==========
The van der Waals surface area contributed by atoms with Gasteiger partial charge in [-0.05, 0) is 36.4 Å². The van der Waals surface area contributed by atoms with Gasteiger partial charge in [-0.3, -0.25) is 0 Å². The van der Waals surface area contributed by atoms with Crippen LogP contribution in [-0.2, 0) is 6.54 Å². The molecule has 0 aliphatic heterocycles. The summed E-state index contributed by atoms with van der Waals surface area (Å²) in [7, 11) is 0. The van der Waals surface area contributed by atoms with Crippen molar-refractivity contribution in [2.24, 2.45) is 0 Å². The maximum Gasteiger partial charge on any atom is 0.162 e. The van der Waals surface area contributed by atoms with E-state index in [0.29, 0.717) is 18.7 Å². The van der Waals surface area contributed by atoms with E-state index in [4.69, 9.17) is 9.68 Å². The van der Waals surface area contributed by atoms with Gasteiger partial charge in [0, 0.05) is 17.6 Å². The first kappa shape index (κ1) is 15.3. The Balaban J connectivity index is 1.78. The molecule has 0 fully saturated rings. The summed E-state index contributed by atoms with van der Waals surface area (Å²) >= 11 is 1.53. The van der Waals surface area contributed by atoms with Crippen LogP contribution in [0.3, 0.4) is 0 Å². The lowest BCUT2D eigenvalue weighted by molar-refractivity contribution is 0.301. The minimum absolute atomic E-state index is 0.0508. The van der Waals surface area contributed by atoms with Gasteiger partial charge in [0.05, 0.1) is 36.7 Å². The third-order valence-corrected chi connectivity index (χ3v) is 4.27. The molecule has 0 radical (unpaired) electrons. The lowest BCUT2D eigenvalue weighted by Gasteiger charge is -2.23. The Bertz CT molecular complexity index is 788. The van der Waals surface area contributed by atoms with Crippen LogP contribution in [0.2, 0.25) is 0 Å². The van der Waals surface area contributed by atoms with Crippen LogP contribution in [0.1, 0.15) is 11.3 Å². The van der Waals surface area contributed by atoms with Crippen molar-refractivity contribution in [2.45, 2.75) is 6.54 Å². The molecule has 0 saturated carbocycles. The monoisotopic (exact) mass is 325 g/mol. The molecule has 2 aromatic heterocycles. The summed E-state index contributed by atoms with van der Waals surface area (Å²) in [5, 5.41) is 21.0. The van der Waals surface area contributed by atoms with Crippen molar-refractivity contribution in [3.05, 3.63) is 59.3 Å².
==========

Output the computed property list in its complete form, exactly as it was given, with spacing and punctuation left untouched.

The van der Waals surface area contributed by atoms with Gasteiger partial charge in [-0.05, 0) is 36.4 Å². The van der Waals surface area contributed by atoms with Gasteiger partial charge in [-0.3, -0.25) is 0 Å². The van der Waals surface area contributed by atoms with Crippen LogP contribution in [-0.2, 0) is 6.54 Å². The molecule has 0 aliphatic heterocycles. The summed E-state index contributed by atoms with van der Waals surface area (Å²) in [7, 11) is 0. The van der Waals surface area contributed by atoms with Crippen molar-refractivity contribution in [2.24, 2.45) is 0 Å². The maximum Gasteiger partial charge on any atom is 0.162 e. The van der Waals surface area contributed by atoms with E-state index in [0.29, 0.717) is 18.7 Å². The van der Waals surface area contributed by atoms with E-state index in [4.69, 9.17) is 9.68 Å². The van der Waals surface area contributed by atoms with Gasteiger partial charge in [0, 0.05) is 17.6 Å². The first kappa shape index (κ1) is 15.3. The Balaban J connectivity index is 1.78. The molecule has 0 fully saturated rings. The summed E-state index contributed by atoms with van der Waals surface area (Å²) >= 11 is 1.53. The van der Waals surface area contributed by atoms with Crippen LogP contribution in [0.3, 0.4) is 0 Å². The lowest BCUT2D eigenvalue weighted by molar-refractivity contribution is 0.301. The minimum absolute atomic E-state index is 0.0508. The van der Waals surface area contributed by atoms with Gasteiger partial charge in [0.05, 0.1) is 36.7 Å². The third-order valence-corrected chi connectivity index (χ3v) is 4.27. The molecule has 0 radical (unpaired) electrons. The lowest BCUT2D eigenvalue weighted by Gasteiger charge is -2.23. The Bertz CT molecular complexity index is 788. The van der Waals surface area contributed by atoms with Crippen LogP contribution in [0.2, 0.25) is 0 Å². The van der Waals surface area contributed by atoms with Crippen LogP contribution in [0.1, 0.15) is 11.3 Å². The van der Waals surface area contributed by atoms with Crippen molar-refractivity contribution in [2.45, 2.75) is 6.54 Å². The molecule has 0 saturated carbocycles. The monoisotopic (exact) mass is 325 g/mol. The molecule has 2 aromatic heterocycles. The summed E-state index contributed by atoms with van der Waals surface area (Å²) in [5, 5.41) is 21.0. The van der Waals surface area contributed by atoms with Crippen molar-refractivity contribution in [3.05, 3.63) is 59.3 Å².